Movie Review/ “Kung Fu Killer” (2015)
There is a special place in Oakulture’s heart for kung-fu films. We remember the days when the genre was scarcer than ninja scrolls and lovingly cherished by a subculture of cultish aficionados for whom Bruce Lee was only a starting point. There’s something to be said for the aesthetic of the Shaw Brothers studio’s prolifically classic output, not to mention the Zatoichi series, and all those low-budget, highly-entertaining Sonny Chiba movies. We witnessed the evolution and expansion of the genre during the 90s Hong Kong action film explosion, which brought about a resurgence in traditional kung-fu cinema (i.e. set in the past, often with elements of magical realism) and made international stars out of Jackie Chan and then Jet Li, along with the Asian gangsta ethos of John Woo and other modern HK directors’ urban ultra-violence dramas. The release of “Crouching Tiger, Hidden Dragon” showed the kung-fu actioner could be an Art Film as well – as long as plot and cinematography were up to the level of fight and training sequences. “Crouching Tiger” was a great film, and subsequent attempts to capture its momentum, including “Hero” and “House of the Flying Daggers,” helped to further legitimize kung-fu as a genre which could play the art house as well as the grindhouse.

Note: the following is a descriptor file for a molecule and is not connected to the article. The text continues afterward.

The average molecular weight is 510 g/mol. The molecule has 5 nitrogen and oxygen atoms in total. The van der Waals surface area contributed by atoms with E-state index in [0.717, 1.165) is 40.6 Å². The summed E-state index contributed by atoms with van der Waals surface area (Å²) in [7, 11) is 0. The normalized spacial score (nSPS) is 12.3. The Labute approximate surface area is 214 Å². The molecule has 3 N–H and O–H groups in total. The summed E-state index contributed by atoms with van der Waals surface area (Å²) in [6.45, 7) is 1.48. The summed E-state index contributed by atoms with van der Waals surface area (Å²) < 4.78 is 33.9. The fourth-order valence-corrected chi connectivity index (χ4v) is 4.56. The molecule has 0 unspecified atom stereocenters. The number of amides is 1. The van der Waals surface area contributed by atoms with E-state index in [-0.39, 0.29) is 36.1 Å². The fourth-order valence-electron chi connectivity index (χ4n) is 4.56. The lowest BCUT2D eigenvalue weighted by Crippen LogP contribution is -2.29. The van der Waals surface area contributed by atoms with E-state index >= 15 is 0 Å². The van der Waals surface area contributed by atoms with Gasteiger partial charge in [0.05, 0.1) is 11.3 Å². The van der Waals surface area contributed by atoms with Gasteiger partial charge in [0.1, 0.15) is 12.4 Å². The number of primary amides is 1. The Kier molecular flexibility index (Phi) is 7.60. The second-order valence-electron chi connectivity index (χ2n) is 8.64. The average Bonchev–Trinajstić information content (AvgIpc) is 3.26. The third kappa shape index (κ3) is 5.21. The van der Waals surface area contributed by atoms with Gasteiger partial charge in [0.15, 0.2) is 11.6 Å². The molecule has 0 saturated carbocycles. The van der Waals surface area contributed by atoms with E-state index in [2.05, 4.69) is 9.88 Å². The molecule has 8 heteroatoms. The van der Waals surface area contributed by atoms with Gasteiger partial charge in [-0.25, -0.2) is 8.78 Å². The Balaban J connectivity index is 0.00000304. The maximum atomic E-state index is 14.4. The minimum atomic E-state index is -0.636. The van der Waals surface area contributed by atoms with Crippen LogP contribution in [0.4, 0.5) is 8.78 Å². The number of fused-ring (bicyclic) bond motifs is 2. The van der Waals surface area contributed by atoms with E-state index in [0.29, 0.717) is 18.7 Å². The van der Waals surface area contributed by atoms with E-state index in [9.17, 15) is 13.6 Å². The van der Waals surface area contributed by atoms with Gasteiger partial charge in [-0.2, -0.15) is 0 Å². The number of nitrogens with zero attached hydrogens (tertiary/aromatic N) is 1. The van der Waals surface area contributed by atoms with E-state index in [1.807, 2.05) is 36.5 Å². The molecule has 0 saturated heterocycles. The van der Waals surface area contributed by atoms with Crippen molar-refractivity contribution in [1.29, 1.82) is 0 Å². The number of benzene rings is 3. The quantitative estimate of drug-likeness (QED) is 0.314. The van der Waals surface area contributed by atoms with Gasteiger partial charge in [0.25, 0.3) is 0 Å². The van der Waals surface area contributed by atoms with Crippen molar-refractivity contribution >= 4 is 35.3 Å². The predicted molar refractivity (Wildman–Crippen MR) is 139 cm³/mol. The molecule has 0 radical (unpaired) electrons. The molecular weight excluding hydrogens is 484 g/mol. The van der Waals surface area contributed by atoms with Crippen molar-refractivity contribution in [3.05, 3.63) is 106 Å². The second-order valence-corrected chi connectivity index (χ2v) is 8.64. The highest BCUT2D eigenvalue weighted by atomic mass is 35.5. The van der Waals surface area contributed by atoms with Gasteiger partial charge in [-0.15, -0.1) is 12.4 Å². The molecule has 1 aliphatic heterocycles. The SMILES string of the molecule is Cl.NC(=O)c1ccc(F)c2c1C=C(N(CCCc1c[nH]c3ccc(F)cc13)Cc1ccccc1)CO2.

That said, it can be argued that kung-fu genre films work better as B-movies, without the added pressure of trying to contend for Oscar nominations. A case in point: “Kung Fu Killer,” which opens April 24 at theaters near you.
Directed by HK legend Teddy Chen, “Kung Fu Killer” (released in China as “Kung Fu Jungle”) doesn’t want to be “Crouching Tiger”; its frame of reference is more the traditional martial arts films churned out by the Shaw Brothers and Golden Harvest, which relied mainly on hand-to-hand displays of skill. There’s very little of the acrobatic wire work made famous by Yuen Woo Ping, and no CGI. The result is a modern movie with a pronounced old-school aesthetic.
Donnie Yen, an veteran action star and choreographer last seen in “Ip Man,” plays the lead role of Hahou Mo, a disgraced martial arts instructor. Yen opens the movie by turning himself into police after killing a man in a duel. When masters of various martial arts disciplines are targeted by a serial killer, Yen stages an exciting prison fight to get the attention of the police, so he can offer his services.
He’s pitted against Fung Yu-Sau (Wang Baoqiang), a man who has overcome a physical disability—he’s clubfooted—to master many different fighting styles: boxing, kicking, grappling, weapons and qi. That makes for an interesting set-up, wherein each style is showcased during a fight sequence. Fung’s motivations are driven by grief—he recently lost his wife to cancer—but also by competitive ambition: he wants to become the best, by defeating the best.
The first half of the movie mainly consists of imaginative fight scenes, as Fung targets the martial arts masters. One memorable contest takes place on a giant model of a human skeleton; another pits an x-acto knife against an iron bar (guess which weapon wins?). There’s a thrilling chase scene from rooftops to alleys. Both lead characters are haunted by flashbacks, and their symbiotic connection isn’t just coincidental.